My inbox was flooded with your emails yesterday after my grad school posts. I felt so sympathetic for those of you who told me that you are walking in my same shoes right now. I sat there just thinking to myself…that was me. That was me just a year ago.
Nothing is worse that struggling in a place where you feel like you don’t belong or that you have to compromise your morals and beliefs in order to conform. That is how I felt during my two years in my Master’s program. As I walked through those doors in September, I felt like I had to step into some else’s shoes. And the shoes were a size 5 and I am a 7, so you can imagine how that went over.
Gillian left a beautiful quote in the comment section that really hit home with me:
“Humans are ambitious and rational and proud. And we don’t fall in line with people who don’t respect us and who we don’t believe have our best interests at heart. We are willing to follow leaders, but only to the extent that we believe they call on our best, not our worst.” ~Rachel Maddow
A Brief Way Back Play Back
As a teenager, I may have been that person who blindly followed the leader. Actually, I probably was that person more often than not. I had no sense of who I was or what I was capable of doing. So I went with the flow. My anxiety also held me back many times during my life. Anyone who suffers from anxiety knows how debilitating it can be to take a stand and be in the limelight.
However, as I progressed through the years of my undergraduate career, something inside me started to change. I started to feel powerful and confident. The more I learned and the harder I worked, the more I started to appreciate what I was capable of doing. In my first year of studies, I didn’t take it seriously. I skipped classes and didn’t study for exams. As a result, I obtained grades in the 60-70% range for most of my classes. But by the second year I figured that I better make something of this education and I started to use my brain. As an aside, during this time, I was also struggling with the disordered eating. I gained 25-30 pounds in my 1st year of my undergrad. That was also partly the reason for my poor grades. I couldn’t focus and I was depressed.
By third year, I was at the top of most of my classes, with my statistics and research marks in the 90’s. I started to believe in myself. My education didn’t directly open doors for me, but it allowed me to open the doors myself. Education gives you the tools and what you do with it is up to you.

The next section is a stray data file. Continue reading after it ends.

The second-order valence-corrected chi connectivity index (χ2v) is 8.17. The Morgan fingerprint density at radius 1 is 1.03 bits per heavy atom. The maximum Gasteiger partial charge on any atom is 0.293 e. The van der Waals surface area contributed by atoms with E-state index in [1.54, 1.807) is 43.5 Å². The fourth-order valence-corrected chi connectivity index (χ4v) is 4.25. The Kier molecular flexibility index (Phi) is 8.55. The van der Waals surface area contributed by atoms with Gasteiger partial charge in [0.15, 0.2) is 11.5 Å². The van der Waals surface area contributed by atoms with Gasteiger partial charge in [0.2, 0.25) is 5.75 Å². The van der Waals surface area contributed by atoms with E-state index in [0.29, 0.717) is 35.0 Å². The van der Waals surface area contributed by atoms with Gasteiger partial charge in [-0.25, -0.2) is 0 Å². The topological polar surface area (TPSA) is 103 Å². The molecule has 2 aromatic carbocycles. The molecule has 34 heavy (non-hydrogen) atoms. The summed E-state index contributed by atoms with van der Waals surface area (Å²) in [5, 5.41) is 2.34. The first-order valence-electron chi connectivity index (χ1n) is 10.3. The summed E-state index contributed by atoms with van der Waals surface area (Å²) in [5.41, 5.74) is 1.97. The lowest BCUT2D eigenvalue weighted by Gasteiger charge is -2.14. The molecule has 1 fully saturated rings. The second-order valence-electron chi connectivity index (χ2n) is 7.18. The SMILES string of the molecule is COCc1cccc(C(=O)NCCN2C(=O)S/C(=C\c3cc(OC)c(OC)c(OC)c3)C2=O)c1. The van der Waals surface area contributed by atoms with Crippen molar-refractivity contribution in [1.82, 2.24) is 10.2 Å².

My education gave me the power of choice.
Sure, some might argue that I had that power all along, but I sure didn’t think so. The confidence that my education gave me is truly invaluable. I learned how to write, debate, question, and become passionate about many different topics that I had never known before.
My mind felt free.
I guess the reason why I was so disappointed in my grad program was that my mind no longer felt free. I felt constrained and restricted when I should have felt inspired and liberated.
The Bad Decision of April 2008
In my last year of my Masters program, all I could think about was that I did not want to continue to the PhD program. Actually, I probably knew that within the first week there (the little voice did!!!), but I didn’t actually decide ‘on the record’ until late in my second year.
I was excited to be finished and to get a job as a researcher, or that’s what I convinced myself anyways.
Since I was little I have always wanted to help people. I didn’t know much about my passions and I didn’t have any hobbies, but that I knew.
In the spring of 2008, I applied for a research job that was sent out on the grad Listserve. I got a call and went for the interview. When I went for the interview I had a bad feeling about it, just like I did with my grad school interview. You know when you get that feeling in your gut, that says ‘fly like a bat out of hell’? Well, that is how I felt. You’d think that I would have learned my lesson, but of course I didn’t.
I was offered the job and started in 2 weeks. To this day I have no idea, absolutely no idea, what I was thinking. I thought that I could manage a full-time job, full-time grad student + complete thesis, and I was also a teaching assistant and a research assistant on top of it.
Some people like to learn things the hard way and I was certainly one of them.